SO MUCH OF OUR
FUTURE LIES IN
PRESERVING OUR PAST
Established in 1963, the Chatham Historical Society is a nonprofit organization with the purpose of preserving East Hampton's History
Thank you for visiting the Connecticut Historical Society of East Hampton. This website intends to provide information to the public about the Chatham Historical Society's events and programs and the changing content of exhibits on display in the Society's School House and newly opened Museum, both located on 6 Bevin Boulevard in East Hampton's Historical Village Center.
The Chatham Historical Society Museum is open to the public the
first Sunday of each month from 2-4pm
Admission is always free. Donations are appreciated.
Lake Pocotopaug is surrounded by numerous homes. Most are year-round residences, although some summer vacation cottages dot the shore. It is especially noted for two islands in its center, separated by a narrow, shallow strait (both of which have cabins). Many summer resorts were built around the Lake's History during the 1940's. The influx of visitors to this beautiful area increased in part due to the availability of the rail travel from New York and surrounding areas.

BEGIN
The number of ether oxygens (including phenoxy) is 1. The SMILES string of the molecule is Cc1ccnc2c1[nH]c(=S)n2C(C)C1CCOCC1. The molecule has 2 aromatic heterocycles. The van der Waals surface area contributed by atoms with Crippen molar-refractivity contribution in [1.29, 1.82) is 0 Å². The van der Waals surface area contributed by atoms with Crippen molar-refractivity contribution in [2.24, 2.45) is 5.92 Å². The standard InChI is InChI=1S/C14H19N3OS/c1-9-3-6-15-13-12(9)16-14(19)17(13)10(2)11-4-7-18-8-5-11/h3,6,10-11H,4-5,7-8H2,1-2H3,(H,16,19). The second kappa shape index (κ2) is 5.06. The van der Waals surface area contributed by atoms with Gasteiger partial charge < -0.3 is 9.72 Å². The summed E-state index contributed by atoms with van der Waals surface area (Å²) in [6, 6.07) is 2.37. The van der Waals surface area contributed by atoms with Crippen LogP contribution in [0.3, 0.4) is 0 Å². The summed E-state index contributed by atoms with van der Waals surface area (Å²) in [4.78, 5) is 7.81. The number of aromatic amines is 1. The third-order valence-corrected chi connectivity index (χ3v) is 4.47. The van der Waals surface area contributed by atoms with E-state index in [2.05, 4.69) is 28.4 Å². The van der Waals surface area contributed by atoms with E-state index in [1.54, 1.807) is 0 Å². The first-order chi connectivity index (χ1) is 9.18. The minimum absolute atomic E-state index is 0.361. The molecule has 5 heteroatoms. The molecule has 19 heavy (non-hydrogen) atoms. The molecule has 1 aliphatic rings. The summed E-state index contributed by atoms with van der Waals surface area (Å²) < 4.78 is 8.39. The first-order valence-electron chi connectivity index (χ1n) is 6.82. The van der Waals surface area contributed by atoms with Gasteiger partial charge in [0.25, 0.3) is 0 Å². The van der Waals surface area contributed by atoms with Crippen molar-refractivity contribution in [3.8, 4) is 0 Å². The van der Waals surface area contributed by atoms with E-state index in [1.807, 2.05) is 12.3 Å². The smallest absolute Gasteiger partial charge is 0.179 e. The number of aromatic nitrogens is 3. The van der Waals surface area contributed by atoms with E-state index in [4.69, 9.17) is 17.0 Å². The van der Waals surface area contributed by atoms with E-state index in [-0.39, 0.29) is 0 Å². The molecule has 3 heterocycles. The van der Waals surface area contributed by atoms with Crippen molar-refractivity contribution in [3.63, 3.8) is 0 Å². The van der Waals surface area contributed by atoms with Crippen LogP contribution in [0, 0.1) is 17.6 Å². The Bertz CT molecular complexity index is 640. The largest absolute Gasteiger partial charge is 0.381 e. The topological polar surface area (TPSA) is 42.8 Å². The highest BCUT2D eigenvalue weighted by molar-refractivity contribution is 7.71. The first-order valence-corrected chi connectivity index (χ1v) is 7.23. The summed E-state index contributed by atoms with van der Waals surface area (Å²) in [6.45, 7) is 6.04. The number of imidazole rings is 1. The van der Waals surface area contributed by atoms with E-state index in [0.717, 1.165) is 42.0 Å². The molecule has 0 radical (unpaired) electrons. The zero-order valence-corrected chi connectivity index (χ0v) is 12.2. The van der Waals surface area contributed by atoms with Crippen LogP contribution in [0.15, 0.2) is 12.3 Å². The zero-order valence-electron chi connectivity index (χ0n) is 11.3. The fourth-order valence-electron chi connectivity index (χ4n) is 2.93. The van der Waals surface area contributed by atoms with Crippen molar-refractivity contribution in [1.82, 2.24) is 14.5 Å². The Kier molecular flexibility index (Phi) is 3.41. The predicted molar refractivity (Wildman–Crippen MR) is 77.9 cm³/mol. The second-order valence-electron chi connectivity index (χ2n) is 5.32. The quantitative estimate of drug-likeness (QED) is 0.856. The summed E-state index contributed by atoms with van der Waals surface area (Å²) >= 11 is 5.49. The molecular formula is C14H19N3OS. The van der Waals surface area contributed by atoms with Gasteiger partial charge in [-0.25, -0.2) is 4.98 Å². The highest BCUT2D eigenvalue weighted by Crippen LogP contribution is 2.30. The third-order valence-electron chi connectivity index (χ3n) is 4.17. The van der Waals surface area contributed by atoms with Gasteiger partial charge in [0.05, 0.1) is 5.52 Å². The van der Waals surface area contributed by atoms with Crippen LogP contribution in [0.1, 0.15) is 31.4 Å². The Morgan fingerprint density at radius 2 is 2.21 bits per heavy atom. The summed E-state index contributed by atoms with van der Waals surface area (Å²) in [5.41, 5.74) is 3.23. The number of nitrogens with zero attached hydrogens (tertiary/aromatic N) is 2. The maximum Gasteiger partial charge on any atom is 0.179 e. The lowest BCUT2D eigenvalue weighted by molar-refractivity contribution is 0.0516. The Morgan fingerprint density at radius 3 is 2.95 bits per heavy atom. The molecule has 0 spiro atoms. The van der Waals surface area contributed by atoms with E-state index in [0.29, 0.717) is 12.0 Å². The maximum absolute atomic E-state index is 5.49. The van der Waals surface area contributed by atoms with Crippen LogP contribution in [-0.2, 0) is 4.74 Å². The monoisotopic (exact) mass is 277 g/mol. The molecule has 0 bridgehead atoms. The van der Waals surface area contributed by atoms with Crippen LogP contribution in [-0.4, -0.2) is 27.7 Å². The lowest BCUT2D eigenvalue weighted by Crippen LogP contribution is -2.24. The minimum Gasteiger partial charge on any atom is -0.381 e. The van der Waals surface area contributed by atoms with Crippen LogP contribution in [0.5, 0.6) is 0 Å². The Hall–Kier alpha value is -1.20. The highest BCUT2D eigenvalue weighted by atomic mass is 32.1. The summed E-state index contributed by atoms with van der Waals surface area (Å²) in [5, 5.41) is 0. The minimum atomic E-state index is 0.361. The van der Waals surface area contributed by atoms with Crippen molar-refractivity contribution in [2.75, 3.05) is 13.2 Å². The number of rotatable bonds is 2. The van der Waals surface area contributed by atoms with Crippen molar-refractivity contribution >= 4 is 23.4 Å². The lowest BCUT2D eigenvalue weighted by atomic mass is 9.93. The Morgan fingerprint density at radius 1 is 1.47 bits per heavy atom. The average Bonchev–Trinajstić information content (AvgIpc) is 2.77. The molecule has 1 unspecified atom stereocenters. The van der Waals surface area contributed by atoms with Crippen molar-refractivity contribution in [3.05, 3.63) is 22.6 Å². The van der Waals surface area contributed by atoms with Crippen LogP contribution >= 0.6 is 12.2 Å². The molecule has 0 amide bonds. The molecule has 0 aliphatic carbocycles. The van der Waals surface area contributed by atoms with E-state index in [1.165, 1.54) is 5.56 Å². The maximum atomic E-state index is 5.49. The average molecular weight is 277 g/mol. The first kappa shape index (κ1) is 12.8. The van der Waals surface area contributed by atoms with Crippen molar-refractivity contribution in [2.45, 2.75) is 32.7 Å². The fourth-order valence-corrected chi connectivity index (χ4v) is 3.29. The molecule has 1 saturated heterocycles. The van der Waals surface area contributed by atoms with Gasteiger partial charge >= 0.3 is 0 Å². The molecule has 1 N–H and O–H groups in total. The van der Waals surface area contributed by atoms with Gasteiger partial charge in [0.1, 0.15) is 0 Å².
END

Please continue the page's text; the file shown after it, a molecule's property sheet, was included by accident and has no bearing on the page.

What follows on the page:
Built in 1791 and named by General Comstock, the Comstock Bridge spans the Salmon River and connects East Hampton to Colchester, CT. In the 1930s The Comstock Bridge was extensively renovated by the Civilian Conservation Corps and is listed on the National Register of CT Historic Places.
Bevin Bell MFG.
Through the years more than 30 companies have made bells in East Hampton, CT earning it the nickname of Bell Town USA. Bevin Brothers is the only remaining bell manufacturer in East Hampton and still remains in the Bevin family.
East Hampton, CT History